As such, employee feedback and surveys don’t always provide the response rates you want, and employees don’t always provide insights you can act on.

To address this, you can implement an employee engagement super-app like Blink to create a digital space that invites a multidirectional, real-time conversation where frontline workers (and their desked counterparts) can speak directly to management — and to each other.

You can also use this technology to measure the outcome of their work environment and assess how your workers engage with your content, interact with other teammates, and participate in company-wide conversations. 

For instance, Blink offers Frontline Intelligence — an integrated analytics tool that measures employee engagement by tracking:

  • Content metrics: See how your workers interact with posts, files, or pages you share. You can track important metrics such as reach, impressions, likes, comments, and link clicks. 
  • Communication flows: View how many team members communicate with others using the employee app. Visualize the growth in communication and changes in relationships over time to keep a tab on your organization’s employee engagement.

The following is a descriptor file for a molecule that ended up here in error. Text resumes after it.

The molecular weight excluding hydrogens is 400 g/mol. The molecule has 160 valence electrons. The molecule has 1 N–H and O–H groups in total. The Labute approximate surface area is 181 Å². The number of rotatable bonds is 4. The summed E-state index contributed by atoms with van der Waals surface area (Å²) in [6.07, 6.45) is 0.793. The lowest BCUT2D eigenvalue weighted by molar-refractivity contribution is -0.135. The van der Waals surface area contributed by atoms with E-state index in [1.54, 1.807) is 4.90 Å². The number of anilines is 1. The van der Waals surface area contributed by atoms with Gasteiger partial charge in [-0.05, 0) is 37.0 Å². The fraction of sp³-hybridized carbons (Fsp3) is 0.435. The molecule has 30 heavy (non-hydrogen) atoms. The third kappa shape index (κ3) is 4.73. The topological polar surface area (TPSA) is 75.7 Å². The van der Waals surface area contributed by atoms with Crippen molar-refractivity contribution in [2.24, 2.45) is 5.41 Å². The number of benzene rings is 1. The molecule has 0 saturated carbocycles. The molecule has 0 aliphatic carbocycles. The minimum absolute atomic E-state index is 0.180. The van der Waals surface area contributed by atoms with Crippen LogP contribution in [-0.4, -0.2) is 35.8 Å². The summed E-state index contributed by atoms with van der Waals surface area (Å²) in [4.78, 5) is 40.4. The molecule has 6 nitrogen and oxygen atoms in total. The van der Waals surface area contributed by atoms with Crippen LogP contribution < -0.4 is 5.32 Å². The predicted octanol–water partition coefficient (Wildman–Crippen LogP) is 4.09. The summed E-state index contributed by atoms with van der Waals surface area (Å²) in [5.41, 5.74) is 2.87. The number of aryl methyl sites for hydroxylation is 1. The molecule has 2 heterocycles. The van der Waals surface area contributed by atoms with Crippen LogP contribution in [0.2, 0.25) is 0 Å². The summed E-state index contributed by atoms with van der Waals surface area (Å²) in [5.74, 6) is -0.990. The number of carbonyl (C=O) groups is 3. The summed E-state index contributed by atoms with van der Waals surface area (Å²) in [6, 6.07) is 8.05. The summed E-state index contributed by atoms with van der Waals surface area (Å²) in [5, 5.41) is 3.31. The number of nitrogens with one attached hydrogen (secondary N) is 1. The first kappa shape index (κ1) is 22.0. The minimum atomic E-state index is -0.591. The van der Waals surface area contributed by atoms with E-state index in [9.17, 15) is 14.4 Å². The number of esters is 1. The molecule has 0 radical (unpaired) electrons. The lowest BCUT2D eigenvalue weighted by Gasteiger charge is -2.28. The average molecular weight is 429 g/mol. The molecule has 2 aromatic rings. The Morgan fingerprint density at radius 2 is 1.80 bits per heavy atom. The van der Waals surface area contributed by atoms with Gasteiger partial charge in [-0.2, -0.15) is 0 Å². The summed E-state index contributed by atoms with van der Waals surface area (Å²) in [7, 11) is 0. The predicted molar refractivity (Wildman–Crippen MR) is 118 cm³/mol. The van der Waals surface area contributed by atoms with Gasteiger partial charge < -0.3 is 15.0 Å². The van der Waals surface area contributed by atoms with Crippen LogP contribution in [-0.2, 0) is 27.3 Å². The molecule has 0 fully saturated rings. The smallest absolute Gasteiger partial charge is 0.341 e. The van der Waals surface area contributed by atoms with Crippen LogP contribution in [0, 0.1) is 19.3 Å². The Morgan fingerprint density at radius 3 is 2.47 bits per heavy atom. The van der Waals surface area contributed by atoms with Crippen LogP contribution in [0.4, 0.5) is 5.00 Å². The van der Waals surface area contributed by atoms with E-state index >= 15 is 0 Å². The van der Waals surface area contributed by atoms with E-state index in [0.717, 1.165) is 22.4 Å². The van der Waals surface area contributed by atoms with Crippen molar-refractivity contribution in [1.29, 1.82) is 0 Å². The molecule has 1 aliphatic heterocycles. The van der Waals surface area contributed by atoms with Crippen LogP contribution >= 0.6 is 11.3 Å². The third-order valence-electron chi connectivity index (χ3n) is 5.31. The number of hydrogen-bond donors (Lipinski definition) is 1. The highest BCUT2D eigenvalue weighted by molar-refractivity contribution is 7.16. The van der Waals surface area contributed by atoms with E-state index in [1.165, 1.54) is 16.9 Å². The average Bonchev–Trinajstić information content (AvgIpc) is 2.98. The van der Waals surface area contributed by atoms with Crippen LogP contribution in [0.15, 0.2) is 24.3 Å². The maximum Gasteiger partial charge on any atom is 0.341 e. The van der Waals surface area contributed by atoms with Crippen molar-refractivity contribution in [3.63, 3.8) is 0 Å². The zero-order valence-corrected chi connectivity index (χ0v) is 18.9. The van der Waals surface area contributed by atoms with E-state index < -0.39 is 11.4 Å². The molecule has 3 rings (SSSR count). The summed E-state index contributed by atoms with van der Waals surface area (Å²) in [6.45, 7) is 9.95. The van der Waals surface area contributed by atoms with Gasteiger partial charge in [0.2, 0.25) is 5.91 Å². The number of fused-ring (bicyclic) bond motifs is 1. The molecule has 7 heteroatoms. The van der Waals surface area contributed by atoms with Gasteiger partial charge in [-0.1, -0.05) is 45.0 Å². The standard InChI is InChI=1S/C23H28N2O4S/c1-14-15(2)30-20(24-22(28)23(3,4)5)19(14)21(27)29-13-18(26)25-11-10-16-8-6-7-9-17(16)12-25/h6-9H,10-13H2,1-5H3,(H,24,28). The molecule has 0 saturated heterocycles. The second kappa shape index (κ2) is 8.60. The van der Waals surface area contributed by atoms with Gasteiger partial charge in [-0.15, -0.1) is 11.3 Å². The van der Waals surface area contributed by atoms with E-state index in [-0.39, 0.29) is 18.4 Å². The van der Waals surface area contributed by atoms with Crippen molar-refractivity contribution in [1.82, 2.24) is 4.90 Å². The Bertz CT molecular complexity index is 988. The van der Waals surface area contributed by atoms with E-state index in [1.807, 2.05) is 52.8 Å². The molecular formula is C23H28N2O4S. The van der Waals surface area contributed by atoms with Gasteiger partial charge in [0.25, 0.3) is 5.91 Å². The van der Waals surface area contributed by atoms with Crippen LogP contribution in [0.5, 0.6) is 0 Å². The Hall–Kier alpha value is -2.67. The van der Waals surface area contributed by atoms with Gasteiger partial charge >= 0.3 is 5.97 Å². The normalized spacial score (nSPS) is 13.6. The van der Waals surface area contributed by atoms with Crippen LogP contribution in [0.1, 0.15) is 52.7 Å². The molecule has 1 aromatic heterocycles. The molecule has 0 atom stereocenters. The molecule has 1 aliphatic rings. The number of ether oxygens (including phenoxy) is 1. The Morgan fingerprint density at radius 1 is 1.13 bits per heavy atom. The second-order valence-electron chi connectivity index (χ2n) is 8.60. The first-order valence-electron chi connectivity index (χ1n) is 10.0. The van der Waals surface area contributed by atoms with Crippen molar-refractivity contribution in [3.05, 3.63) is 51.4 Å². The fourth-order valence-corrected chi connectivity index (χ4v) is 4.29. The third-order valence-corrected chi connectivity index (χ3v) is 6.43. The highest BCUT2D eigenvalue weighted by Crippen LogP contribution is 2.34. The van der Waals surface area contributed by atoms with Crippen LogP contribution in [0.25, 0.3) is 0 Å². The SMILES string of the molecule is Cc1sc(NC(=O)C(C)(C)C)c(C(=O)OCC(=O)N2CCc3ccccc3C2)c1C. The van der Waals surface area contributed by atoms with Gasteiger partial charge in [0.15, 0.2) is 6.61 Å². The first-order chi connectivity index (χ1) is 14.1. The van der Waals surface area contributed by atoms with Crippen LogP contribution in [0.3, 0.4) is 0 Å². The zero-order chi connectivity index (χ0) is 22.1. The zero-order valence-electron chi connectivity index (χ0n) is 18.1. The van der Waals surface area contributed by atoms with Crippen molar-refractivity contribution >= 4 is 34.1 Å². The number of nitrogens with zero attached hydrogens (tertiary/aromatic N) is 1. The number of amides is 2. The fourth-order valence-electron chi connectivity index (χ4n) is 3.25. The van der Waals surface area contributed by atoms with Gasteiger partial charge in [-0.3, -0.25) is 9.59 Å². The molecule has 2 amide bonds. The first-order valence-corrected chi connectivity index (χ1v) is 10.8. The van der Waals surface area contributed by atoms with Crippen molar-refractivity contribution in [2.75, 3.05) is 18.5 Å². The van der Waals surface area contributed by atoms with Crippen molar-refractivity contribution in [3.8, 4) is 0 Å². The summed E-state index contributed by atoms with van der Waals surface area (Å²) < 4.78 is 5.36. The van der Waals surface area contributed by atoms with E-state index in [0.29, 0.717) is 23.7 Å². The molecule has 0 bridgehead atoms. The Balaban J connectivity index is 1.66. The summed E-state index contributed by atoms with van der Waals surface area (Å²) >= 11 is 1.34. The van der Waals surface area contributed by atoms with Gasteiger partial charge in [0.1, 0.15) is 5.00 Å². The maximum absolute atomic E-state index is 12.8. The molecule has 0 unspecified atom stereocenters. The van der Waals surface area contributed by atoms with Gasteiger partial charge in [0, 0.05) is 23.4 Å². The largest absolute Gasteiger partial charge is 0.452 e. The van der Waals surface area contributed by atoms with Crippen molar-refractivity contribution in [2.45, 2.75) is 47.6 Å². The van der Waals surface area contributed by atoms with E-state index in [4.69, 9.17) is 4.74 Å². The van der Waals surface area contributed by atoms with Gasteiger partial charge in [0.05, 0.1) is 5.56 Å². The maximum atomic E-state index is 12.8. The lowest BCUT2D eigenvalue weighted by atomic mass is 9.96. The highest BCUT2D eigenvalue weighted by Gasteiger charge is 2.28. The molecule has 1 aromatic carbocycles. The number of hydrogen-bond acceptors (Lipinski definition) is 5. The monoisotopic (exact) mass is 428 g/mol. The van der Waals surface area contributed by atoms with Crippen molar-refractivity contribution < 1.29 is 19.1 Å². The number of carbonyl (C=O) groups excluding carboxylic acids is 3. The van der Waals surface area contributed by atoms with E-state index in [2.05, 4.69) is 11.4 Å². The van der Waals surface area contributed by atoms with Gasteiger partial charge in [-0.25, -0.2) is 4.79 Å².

• Internal trends: Get an overview of trending posts and topics in the employee feed to understand which content performs best and when.

This allows you to uncover who your promoters of engagement are, and who’s in line with your company’s mission and values. You can capture the insights that aren’t explicitly communicated to you – and integrate that into your next steps.

This data can help you detect feelings of disengagement early on and do a root cause analysis before they become a serious problem, affect productivity and quality of work, and increase your turnover rate.

Ensure that you also measure the adoption rate for your employee app. A high adoption rate can be indicative that your employees are engaged in their roles and understand the value that a new tool is bringing to the business. You may see differences in app usage trends between the office and frontline workers. If that is the case, add questions surrounding employee app usage in the next employee survey. 

If you’re looking for an employee app that’s designed for frontline organizations, check out Blink. This all-in-one platform gives:

  • Frontline workers access to the people, processes, communications, and applications they need to do their jobs — all through their corporate or personal devices. 
  • Leaders access to the data they need to improve the employee experience in meaningful ways.

5. 1-1s

https://www.youtube.com/watch?v=wiRbcuJoAPc&ab_channel=Gallup

1-1s are one of the most effective ways to measure employee engagement. 

These meetings allow you to have meaningful conversations with each of your team members about their performance, goals, and satisfaction levels. They also give employees an opportunity to provide honest and constructive feedback about their work environment, so that they can help influence real, positive change within the organization.